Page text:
Do in health what you have often promised to do when you are sick.
- Siegmund , Holy Roman Emperor
1440 - 37

You probably already know what you should be doing to deal with the tension and pressure in your life. It's taking effective action that's the toughest part. If you're overweight, lose 20 pounds. If you smoke and drink too much coffee, stop. If you schedule is overbearing, change it. In each case, easier said than done.

You're probably someone who exercises plenty of discipline in your life as it is. To change your diet, add an exercise routine, and reorder your schedule is probably asking too much. Your best hope is for regimen that includes bran flakes and a rasher of bacon; regular exercise and the occasional cigar; hard work with time out of meditation.

But, before crafting even such a realistic approach to your stress, you should be aware of the full range of options for reducing stress:

  1. Change your routine. Be organized but not over scheduled. If you have to have a detailed schedule, build cushion time into it so you aren't always racing from appointment to appointment. Plans some time to relax. Keep To-Do List and check things off as you finish them.

  2. Make friends with your conflict. Things don't always have to be 100% one way or the other, and things don't always go as you expect them to go.

  3. Watch your diet. Your stressful life leads to poor eating habits, depriving you of needed nutrients an increasing the impact of stress on your health. Cut down on caffeine and drink alcohol in moderate quantities.

  4. Get enough rest to feel energetic. Take naps if necessary.

  5. Keep a real eye on hostility. Of all the type A behaviors - ambition, being a workaholic, impatience, hard driving, and hostility - it's hostility that is most injurious to the heart.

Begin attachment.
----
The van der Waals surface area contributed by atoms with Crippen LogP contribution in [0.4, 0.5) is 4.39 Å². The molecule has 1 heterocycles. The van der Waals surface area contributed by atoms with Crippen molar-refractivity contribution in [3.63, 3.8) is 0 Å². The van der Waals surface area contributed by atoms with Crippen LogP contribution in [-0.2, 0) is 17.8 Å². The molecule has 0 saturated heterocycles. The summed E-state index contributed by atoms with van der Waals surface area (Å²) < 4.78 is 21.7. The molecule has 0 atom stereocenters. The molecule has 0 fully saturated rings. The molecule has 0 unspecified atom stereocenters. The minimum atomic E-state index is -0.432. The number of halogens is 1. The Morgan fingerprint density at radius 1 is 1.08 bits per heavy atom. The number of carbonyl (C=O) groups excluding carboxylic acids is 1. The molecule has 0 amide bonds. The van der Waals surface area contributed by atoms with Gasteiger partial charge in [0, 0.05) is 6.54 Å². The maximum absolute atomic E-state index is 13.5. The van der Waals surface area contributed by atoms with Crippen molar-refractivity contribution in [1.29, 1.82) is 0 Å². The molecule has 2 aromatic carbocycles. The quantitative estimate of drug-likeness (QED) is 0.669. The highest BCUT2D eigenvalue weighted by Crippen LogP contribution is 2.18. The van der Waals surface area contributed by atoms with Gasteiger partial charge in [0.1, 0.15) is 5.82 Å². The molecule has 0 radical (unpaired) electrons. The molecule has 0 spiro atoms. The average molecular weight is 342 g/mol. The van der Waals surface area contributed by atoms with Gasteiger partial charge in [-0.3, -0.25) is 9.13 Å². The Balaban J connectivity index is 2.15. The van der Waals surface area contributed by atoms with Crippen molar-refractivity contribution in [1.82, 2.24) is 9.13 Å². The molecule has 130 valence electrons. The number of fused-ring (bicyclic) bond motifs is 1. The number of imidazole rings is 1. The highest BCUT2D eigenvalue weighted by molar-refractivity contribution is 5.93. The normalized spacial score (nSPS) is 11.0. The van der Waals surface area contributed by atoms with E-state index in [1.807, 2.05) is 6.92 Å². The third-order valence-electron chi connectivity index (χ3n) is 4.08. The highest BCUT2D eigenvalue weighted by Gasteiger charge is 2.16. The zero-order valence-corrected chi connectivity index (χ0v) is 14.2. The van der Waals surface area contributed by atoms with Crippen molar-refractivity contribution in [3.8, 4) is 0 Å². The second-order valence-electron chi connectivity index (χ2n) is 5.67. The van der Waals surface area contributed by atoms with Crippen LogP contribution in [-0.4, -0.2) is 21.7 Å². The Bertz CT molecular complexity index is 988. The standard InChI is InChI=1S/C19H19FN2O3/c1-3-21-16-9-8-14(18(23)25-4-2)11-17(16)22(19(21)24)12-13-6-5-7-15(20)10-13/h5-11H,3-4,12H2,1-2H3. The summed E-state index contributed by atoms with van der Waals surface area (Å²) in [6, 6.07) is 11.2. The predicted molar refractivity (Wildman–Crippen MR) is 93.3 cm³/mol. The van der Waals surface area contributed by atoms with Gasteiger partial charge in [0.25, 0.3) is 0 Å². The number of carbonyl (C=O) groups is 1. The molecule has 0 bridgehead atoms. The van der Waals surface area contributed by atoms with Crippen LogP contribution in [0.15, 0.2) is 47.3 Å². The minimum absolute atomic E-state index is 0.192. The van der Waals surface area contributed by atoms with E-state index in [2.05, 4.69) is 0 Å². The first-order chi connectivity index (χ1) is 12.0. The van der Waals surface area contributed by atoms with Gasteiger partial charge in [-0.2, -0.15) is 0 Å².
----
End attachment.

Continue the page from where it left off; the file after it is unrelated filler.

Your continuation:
6. Maintain a sense of humor. Don't always take yourself so seriously. Laugh at yourself.

  7. Share your problem with family and friends.

  8. Change your environment.

  9. Be happy and proud about what you do that accomplished in your personal and work life. Keep a list of your achievements.

  10. Exercise regularly.

All of these recommendations will help deal with stress. But, again, reality has to be brought to bear on the situation. We opened this chapter by admitting that you'll probably never take actions on the root causes of your stress. What executive do you know who wants to be a Type B in anything? Maybe it's un-American not to be Type A.

Assuming that you won't change your job, take naps on a job, curb your temper, end your love affair with Oreo cookies, or totally change your approach to life, there is one solution that we believe can change your life: exercise and stretching.

You may have started, and failed to continue, many exercise regiments and diets, but let's review the reasons why exercising and stretching are good for stress:

  1. A properly designed exercise program will take you away from the situations that stress you.

  2. Regular exercise work to lower blood pressure.

  3. Exercise and stretching increase your metabolism and counteracts the effects of hormones that are released as a result of stress.

  4. A fatigued muscle is a relaxed muscle.

  5. Exercise and stretching will raise your tolerance of stress.

  6. By following an exercise and stretching program regularly you will gain control over an important facet of your life.

Still, if you don't follow and exercise and stretching program, you won't reap any of the benefits. When you're at home, it’s easier to get out to the gym and work with a personal trainer who can motivate you and help you exercise properly. But, when you are pressed for time or are on the road, a personal trainer isn't the answer. You want something you can do immediately, conveniently, that will provide the benefits you need. You need to be your own personal trainer - with the help of Greg Herzog’s Executive Stress-Relief Program.